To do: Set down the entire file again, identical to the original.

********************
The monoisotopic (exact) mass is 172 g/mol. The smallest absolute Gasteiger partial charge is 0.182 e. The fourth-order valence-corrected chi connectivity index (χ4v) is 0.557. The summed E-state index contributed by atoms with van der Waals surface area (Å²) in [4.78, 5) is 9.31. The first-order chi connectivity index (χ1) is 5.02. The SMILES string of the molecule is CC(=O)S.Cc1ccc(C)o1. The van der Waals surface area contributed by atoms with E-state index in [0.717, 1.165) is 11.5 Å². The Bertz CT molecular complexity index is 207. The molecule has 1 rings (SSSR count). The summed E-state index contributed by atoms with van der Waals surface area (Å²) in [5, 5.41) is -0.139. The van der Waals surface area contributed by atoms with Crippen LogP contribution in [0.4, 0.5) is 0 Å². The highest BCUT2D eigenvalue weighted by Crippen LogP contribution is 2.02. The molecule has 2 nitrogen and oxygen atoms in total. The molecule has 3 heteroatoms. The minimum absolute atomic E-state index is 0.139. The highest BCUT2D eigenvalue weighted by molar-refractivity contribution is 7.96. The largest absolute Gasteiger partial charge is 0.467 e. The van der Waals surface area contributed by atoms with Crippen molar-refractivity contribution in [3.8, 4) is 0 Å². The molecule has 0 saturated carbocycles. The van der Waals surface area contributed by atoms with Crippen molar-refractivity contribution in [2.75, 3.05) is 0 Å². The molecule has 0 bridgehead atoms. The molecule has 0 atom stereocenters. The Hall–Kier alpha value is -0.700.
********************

The monoisotopic (exact) mass is 172 g/mol. The smallest absolute Gasteiger partial charge is 0.182 e. The fourth-order valence-corrected chi connectivity index (χ4v) is 0.557. The summed E-state index contributed by atoms with van der Waals surface area (Å²) in [4.78, 5) is 9.31. The first-order chi connectivity index (χ1) is 5.02. The SMILES string of the molecule is CC(=O)S.Cc1ccc(C)o1. The van der Waals surface area contributed by atoms with E-state index in [0.717, 1.165) is 11.5 Å². The Bertz CT molecular complexity index is 207. The molecule has 1 rings (SSSR count). The summed E-state index contributed by atoms with van der Waals surface area (Å²) in [5, 5.41) is -0.139. The van der Waals surface area contributed by atoms with Crippen LogP contribution in [0.4, 0.5) is 0 Å². The highest BCUT2D eigenvalue weighted by Crippen LogP contribution is 2.02. The molecule has 2 nitrogen and oxygen atoms in total. The molecule has 3 heteroatoms. The minimum absolute atomic E-state index is 0.139. The highest BCUT2D eigenvalue weighted by molar-refractivity contribution is 7.96. The largest absolute Gasteiger partial charge is 0.467 e. The van der Waals surface area contributed by atoms with Crippen molar-refractivity contribution in [3.8, 4) is 0 Å². The molecule has 0 saturated carbocycles. The van der Waals surface area contributed by atoms with Crippen molar-refractivity contribution in [2.75, 3.05) is 0 Å². The molecule has 0 bridgehead atoms. The molecule has 0 atom stereocenters. The Hall–Kier alpha value is -0.700.